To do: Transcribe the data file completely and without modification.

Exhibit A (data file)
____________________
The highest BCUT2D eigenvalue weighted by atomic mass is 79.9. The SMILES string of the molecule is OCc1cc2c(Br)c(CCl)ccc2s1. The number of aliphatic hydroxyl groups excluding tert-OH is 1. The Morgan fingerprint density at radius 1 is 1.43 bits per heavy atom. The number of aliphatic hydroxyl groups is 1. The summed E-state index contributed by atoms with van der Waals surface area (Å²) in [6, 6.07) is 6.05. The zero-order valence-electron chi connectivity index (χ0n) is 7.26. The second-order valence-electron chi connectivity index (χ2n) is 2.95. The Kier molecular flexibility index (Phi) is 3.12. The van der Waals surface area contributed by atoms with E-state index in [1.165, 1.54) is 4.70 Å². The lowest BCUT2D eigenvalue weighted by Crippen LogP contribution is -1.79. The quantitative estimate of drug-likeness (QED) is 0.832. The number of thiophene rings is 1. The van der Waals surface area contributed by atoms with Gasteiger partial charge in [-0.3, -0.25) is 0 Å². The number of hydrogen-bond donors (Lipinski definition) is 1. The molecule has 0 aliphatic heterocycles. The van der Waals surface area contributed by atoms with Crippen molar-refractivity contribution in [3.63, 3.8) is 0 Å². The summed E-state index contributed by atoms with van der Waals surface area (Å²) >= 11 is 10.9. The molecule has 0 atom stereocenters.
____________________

The highest BCUT2D eigenvalue weighted by atomic mass is 79.9. The SMILES string of the molecule is OCc1cc2c(Br)c(CCl)ccc2s1. The number of aliphatic hydroxyl groups excluding tert-OH is 1. The Morgan fingerprint density at radius 1 is 1.43 bits per heavy atom. The number of aliphatic hydroxyl groups is 1. The summed E-state index contributed by atoms with van der Waals surface area (Å²) in [6, 6.07) is 6.05. The zero-order valence-electron chi connectivity index (χ0n) is 7.26. The second-order valence-electron chi connectivity index (χ2n) is 2.95. The Kier molecular flexibility index (Phi) is 3.12. The van der Waals surface area contributed by atoms with E-state index in [1.165, 1.54) is 4.70 Å². The lowest BCUT2D eigenvalue weighted by Crippen LogP contribution is -1.79. The quantitative estimate of drug-likeness (QED) is 0.832. The number of thiophene rings is 1. The van der Waals surface area contributed by atoms with Gasteiger partial charge in [-0.3, -0.25) is 0 Å². The number of hydrogen-bond donors (Lipinski definition) is 1. The molecule has 0 aliphatic heterocycles. The van der Waals surface area contributed by atoms with Crippen molar-refractivity contribution in [3.63, 3.8) is 0 Å². The summed E-state index contributed by atoms with van der Waals surface area (Å²) >= 11 is 10.9. The molecule has 0 atom stereocenters.